Meursault is different from the rest of us in society in the way that he finds existence meaningless, so therefore everything we do and feel becomes meaningless too. Grief is an emotion that usually accompanies death and is an emotion felt by most. But for someone like Meursault who doesn't even feel love, death will only invoke trivial emotions like curiousity in him. He is incapable of feeling deep human emotions because of the way he thinks. He reckons that there is no purpose of feeling happy or sad about something, because it doesn't even matter in the end when you die. He doesn't believe in the afterlife either, so existence for him is just an odious task. He neither loves nor despises it, the way he neither loves not despises anything else in the world.
Furthermore, Meursault is confused about his continuation in this universe. Upon receiving news of his mother's death, he tries to decipher the exact time when she died. He isn't overcome by sorrow. Instead, he is trying to figure a fact out. Meursault has a tendency of being disconnected from normal human emotions because he is confused, and his primary goal is to make sense of the situation first before adding emotional attachments to it. But since he is constantly in a perplexed state, he hardly gets to proceed to the next step of feeling anything.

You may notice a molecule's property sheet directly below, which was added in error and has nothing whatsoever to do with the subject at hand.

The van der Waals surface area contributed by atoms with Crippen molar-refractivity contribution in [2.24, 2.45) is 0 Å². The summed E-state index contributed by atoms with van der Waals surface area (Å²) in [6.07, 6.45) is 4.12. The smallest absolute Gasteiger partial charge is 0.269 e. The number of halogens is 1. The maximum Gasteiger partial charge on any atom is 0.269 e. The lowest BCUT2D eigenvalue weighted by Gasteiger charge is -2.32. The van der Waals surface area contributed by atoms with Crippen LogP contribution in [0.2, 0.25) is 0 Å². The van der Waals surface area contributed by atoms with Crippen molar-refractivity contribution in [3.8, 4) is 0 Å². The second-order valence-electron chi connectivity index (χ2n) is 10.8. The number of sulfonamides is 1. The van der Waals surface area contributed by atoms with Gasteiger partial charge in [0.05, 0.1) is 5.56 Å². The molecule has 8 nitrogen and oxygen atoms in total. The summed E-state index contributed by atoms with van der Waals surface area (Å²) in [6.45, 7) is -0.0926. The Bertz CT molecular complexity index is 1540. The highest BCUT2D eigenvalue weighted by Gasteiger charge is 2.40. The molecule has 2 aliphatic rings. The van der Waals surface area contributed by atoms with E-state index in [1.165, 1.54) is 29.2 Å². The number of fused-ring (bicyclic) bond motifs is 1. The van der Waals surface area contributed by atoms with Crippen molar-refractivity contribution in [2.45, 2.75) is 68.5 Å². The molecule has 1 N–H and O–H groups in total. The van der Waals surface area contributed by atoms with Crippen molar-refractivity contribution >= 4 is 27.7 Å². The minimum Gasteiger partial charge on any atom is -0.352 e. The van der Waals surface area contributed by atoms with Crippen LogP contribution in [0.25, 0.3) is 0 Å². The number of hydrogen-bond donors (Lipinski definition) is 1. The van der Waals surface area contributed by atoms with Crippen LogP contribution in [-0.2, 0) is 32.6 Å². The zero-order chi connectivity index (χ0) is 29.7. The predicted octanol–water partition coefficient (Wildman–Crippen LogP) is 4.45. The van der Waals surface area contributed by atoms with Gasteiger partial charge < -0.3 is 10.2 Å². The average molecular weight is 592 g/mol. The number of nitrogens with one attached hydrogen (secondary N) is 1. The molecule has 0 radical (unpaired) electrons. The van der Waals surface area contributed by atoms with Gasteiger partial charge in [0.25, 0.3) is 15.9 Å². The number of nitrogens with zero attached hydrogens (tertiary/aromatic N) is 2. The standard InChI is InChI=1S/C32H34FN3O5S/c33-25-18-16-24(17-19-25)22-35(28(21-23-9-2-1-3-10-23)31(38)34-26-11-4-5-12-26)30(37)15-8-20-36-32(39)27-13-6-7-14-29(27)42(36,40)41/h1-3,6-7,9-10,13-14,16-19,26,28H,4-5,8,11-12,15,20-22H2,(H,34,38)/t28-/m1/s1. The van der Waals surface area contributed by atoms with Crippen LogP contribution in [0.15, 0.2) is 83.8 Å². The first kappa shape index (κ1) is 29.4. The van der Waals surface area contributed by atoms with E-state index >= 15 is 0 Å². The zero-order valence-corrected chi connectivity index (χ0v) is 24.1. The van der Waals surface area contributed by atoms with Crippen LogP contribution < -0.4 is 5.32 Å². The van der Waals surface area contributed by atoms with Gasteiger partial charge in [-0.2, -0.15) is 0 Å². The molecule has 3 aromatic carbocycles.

Meursault's disconnection from the normal human emotions of grief that usually accompany death is evident in the whole of Chapter 1. The prime example of his separation from emotions would be when he receives the news of his mother;s death. "Maman died today. Or maybe yesterday." (Pg. 1) In a normal situation, anyone would feel grief or emotional pain over a family member's death, but in Meursault's case, he feels rather indifferent.